We conclude that Laws 1961, chapter 203:1 is unconstitutional on its face for the reasons set forth in Opinion of the Justices, 95 N.H. 533, decided in 1949. Inasmuch as this section of the statute is invalid in its entirety it follows that RSA 14:15 (supp) as amended by Laws 1957, 272:1 is the presently effective statute under which mileage is to be paid to members of the State Legislature. Williams v. State, 81 N.H. 341. As previously indicated nothing in this opinion is to be construed as casting any doubt as to the validity of other sections of chapter 203, Laws 1961.
There remain only subsidiary matters to be considered. All counsel were in agreement that this court had the power to determine the constitutionality of section 1 of chapter 203, Laws 1961 without the necessity of findings by the Superior Court as to the actual cost of travel, which by any test is far below the mileage allowance specified in the 1961 statute. The further question was raised as to whether all of the 424 members of the Legislature were required to be made parties to this proceeding. We think that this is a representative suit and that the intervening defendants, individually and in their capacities as the presiding officers of the two branches of the Legislature, could and did fairly represent the interests of all legislators in the mileage payments proposed under the 1961 statute. See Textile c. Union v. Textron, 99 N.H. 385.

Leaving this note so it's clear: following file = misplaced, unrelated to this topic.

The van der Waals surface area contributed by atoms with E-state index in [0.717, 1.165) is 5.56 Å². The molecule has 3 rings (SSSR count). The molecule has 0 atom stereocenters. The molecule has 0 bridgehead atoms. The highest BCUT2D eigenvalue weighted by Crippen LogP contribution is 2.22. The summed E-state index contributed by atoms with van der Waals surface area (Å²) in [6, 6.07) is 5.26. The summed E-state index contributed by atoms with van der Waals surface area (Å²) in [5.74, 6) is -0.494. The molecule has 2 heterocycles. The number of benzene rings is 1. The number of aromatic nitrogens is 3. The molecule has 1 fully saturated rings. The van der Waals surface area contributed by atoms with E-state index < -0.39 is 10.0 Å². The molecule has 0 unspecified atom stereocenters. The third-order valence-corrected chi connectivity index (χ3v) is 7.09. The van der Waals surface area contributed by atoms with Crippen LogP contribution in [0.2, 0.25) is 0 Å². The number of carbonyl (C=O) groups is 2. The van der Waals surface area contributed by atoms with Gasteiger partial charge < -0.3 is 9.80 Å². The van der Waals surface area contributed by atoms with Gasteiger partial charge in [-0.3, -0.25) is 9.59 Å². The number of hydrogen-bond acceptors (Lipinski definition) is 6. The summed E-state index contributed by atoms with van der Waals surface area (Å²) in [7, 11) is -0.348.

Exception was taken to the refusal of the Trial Court to grant a temporary injunction in the present case. In view of the expedition with which this case was heard in the Trial Court and transferred to this court, there is no occasion to reconsider the case of Musgrove v. Parker, 84 N.H. 550, which discouraged the issuance of temporary injunctions in cases where constitutional issues are presented. That case does not absolutely forbid such injunctions but it places a heavy burden on the court before exercising that power, and we find nothing in the circumstances of the present case which required the issuance of an injunction.
The plaintiffs are entitled to an order declaring Laws 1961, 203:1 null and void and to an injunction preventing the defendants and their deputies from paying any sums out of the state treasury pursuant to that section of the statute.